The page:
E18. At the bell stage, the binding of FGF-2 (BG) concentrate along the basement membrane in the outer enamel epithelium (OEE), stellate reticulum (SR), and inner enamel epithelium (IEE). The pulp (P) is heavily labeled and the forming bone (B) as well. T tongue
Fig. 1.7

E18. Bell stage. Anti-heparan sulfate proteoglycan (AHSPG) immunolabeling. No labeling is detectable in the enamel organ (EO). The basement membrane (BM) is densely immunostained. In the pulp (P), the capillaries (CP) are well stained. At the stage of crown formation, endothelial cells of capillaries proliferate, elongate, and form a dense vascular network
The outer and inner enamel epithelia are continuous, and they meet at the rim of the enamel organ known as the zone of reflection or cervical loop. Extended in Hertwig’s epithelial root sheath, this cervical loop will control the formation of the root, including the root odontoblast differentiation (Figs. 1.8 and 1.9). The cervical loop progresses in apical direction, and many cell divisions sustain this preeruptive crown growth, thus delimiting increasingly the dental papilla area. In the pluricuspid teeth, the secondary enamel knots appear at the top of each cusp.

Fig. 1.8

At a later stage, pre-odontoblasts are facing pre-ameloblasts. Postmitotic polarizing ameloblasts form a cell network, with large intercellular spaces. Presecretory pre-polarized odontoblasts (O) are located in an electron-lucent dental pulp
Fig. 1.9

The ultimate asymmetric division allows pre-odontoblasts to become postmitotic odontoblasts implicated in dentin formation
In the late bell stage, tooth morphogenesis is followed by a phase of cell differentiation of the inner enamel epithelium and of the ectomesenchymal cells at the epithelial-mesenchymal interface with the basement membrane (histodifferentiation). These cells will differentiate in pre-ameloblasts and pre-odontoblasts in order to become polarized and secreting ameloblasts and odontoblasts to form the enamel and dentin, respectively. The first layers of the enamel and dentine are visible at the end of the coronary morphogenesis. Thus, during embryogenesis, morphogenesis and differentiation are coupled. Cells acquire the competence to differentiate according to their position. Differentiation of pre-ameloblasts and odontoblasts is pre-coupled spatiotemporally to these morphogenetic movements that provide the pattern formation of the crown and the beginning of the root formation.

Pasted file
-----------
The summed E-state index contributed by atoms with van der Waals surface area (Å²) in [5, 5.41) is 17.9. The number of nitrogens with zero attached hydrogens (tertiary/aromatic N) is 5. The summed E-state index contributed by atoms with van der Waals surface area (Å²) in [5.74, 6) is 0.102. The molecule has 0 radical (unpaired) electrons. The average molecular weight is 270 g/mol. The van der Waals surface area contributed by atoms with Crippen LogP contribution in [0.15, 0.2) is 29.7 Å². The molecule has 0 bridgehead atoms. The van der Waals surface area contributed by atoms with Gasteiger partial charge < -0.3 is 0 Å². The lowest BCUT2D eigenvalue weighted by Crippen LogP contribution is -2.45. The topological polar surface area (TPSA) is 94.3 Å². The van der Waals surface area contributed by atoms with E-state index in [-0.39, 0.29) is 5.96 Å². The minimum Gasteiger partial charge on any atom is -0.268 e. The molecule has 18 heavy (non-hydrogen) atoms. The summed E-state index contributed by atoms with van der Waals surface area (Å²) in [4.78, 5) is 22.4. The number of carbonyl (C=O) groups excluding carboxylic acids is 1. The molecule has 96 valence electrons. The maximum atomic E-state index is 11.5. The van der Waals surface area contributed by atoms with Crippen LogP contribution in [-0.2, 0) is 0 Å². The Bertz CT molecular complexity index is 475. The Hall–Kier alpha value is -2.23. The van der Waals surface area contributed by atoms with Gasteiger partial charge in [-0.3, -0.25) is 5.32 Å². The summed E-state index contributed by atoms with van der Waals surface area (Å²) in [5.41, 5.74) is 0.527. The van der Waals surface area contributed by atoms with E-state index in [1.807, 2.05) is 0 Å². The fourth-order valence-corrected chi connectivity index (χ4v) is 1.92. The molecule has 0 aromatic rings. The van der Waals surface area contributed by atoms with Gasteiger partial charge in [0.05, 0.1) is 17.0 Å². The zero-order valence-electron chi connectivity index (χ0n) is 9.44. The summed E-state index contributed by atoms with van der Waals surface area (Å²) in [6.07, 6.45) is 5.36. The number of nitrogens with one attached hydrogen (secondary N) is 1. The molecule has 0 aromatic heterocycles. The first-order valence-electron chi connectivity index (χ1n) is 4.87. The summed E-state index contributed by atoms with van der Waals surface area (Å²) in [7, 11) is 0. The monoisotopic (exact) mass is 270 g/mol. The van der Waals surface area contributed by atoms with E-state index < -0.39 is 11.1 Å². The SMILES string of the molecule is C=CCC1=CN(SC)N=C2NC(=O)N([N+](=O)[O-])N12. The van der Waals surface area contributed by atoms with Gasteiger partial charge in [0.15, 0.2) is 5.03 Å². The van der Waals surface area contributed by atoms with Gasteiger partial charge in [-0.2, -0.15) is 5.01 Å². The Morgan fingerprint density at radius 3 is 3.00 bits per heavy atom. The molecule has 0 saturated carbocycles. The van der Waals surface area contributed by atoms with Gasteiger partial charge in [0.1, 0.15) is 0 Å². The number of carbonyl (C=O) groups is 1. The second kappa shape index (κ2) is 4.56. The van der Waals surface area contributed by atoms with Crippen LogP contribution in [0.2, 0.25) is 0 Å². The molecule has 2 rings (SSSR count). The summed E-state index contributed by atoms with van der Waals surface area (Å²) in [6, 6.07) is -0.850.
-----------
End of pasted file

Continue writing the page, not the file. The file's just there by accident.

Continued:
The condensed ectomesenchyme situated at the periphery of the enamel organ and dental papilla is referred as the dental follicle or dental sac and will give rise to the supporting dental tissues as the tooth cementum, periodontal ligament, and alveolar bone. Thus, the dental follicle is involved in the formation of the root and tooth eruption (Figs. 1.5 and 1.10).

Fig. 1.10

Proliferating cell nuclear antigen (PCNA) labeling of the apical cells of the forming root. The epithelial Hertwig’s root sheath divides and elongates, contributing to root elongation and to the tooth eruption
The enamel organ, the dental papilla, and the dental follicle form the dental organ or tooth germ.
In humans, there are two dentitions, deciduous and permanent (primary, temporary). The development of the deciduous dentition begins around the sixth gestational week. Then quickly, there is coexistence of deciduous and permanent dental germs, and odontogenesis ends around the age of 18–25 years by formation of the dental root and the eruption of the third permanent molars.
The development of the permanent teeth begins during the odontogenesis of deciduous teeth. The deciduous teeth are formed from the primary dental lamina. In humans, the permanent teeth develop in two ways: (1) sequentially at the lingual region of the enamel organ of each temporary tooth (successional teeth) or (2) permanent molars grow from an extension of the initial dental lamina. These are non-successional teeth.
The spatiotemporal control of dental development is orchestrated by epithelial-mesenchymal interactions. At the molecular level, these interactions provide reciprocal and sequential exchanges of signals through the basement membrane. These signals/morphogens are associated with the “determination” (commitment) of the cells in different territories during the morphogenesis.
Kitamura C, Kimura K, Nakayama T, Terashita M. Temporal and spatial expression of c-jun and jun-B proto-oncogenes in pulp cells involved with reparative dentinogenesis after cavity preparation of rat molars. J Dent Res. 1999;78(2):673–80.PubMedCrossRef
Mitsiadis TA, Fried K, Goridis C. Reactivation of Delta-Notch signaling after injury: complementary expression patterns of ligand and receptor in dental pulp. Exp Cell Res. 1999;246(2):312–8.PubMedCrossRef
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Nov 6, 2015 | Posted by in General Dentistry | Comments Off on Pulp Development